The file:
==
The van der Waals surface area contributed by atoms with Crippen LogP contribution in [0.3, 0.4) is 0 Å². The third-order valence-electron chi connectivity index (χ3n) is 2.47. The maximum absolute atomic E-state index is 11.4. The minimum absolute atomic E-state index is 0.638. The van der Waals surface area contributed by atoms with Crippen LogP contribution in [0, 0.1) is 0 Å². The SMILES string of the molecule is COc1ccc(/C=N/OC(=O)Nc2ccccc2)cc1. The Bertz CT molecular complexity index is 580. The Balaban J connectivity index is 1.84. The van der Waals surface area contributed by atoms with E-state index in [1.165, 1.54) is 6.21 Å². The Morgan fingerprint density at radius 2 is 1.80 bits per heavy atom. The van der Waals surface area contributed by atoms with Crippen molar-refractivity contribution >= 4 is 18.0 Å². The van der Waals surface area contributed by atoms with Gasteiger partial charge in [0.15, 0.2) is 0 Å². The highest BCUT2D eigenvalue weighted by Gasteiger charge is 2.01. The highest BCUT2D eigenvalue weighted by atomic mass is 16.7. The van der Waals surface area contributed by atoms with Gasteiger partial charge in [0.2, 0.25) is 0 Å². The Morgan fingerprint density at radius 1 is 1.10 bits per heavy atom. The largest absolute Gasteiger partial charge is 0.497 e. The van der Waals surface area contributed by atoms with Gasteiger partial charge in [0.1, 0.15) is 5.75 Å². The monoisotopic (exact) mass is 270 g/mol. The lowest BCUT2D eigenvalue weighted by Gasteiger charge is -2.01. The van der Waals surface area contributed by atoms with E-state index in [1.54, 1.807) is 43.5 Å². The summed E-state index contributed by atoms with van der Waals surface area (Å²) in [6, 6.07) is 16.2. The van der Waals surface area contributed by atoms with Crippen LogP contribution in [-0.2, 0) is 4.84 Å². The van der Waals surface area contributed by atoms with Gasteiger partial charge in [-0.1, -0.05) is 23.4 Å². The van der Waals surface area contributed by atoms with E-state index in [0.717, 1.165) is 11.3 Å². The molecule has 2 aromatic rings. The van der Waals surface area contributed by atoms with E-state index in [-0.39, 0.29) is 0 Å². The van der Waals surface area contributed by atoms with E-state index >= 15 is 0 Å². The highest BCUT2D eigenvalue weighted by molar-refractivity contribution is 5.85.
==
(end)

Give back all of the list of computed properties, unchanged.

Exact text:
The van der Waals surface area contributed by atoms with Crippen LogP contribution in [0.3, 0.4) is 0 Å². The third-order valence-electron chi connectivity index (χ3n) is 2.47. The maximum absolute atomic E-state index is 11.4. The minimum absolute atomic E-state index is 0.638. The van der Waals surface area contributed by atoms with Crippen LogP contribution in [0, 0.1) is 0 Å². The SMILES string of the molecule is COc1ccc(/C=N/OC(=O)Nc2ccccc2)cc1. The Bertz CT molecular complexity index is 580. The Balaban J connectivity index is 1.84. The van der Waals surface area contributed by atoms with E-state index in [1.165, 1.54) is 6.21 Å². The Morgan fingerprint density at radius 2 is 1.80 bits per heavy atom. The van der Waals surface area contributed by atoms with Crippen molar-refractivity contribution >= 4 is 18.0 Å². The van der Waals surface area contributed by atoms with Gasteiger partial charge in [0.15, 0.2) is 0 Å². The highest BCUT2D eigenvalue weighted by Gasteiger charge is 2.01. The highest BCUT2D eigenvalue weighted by atomic mass is 16.7. The van der Waals surface area contributed by atoms with Gasteiger partial charge in [0.2, 0.25) is 0 Å². The Morgan fingerprint density at radius 1 is 1.10 bits per heavy atom. The largest absolute Gasteiger partial charge is 0.497 e. The van der Waals surface area contributed by atoms with Gasteiger partial charge in [0.1, 0.15) is 5.75 Å². The monoisotopic (exact) mass is 270 g/mol. The lowest BCUT2D eigenvalue weighted by Gasteiger charge is -2.01. The van der Waals surface area contributed by atoms with E-state index in [1.54, 1.807) is 43.5 Å². The summed E-state index contributed by atoms with van der Waals surface area (Å²) in [6, 6.07) is 16.2. The van der Waals surface area contributed by atoms with Crippen LogP contribution in [-0.2, 0) is 4.84 Å². The van der Waals surface area contributed by atoms with Gasteiger partial charge in [-0.1, -0.05) is 23.4 Å². The van der Waals surface area contributed by atoms with E-state index in [0.717, 1.165) is 11.3 Å². The molecule has 2 aromatic rings. The van der Waals surface area contributed by atoms with E-state index in [-0.39, 0.29) is 0 Å². The van der Waals surface area contributed by atoms with E-state index >= 15 is 0 Å². The highest BCUT2D eigenvalue weighted by molar-refractivity contribution is 5.85.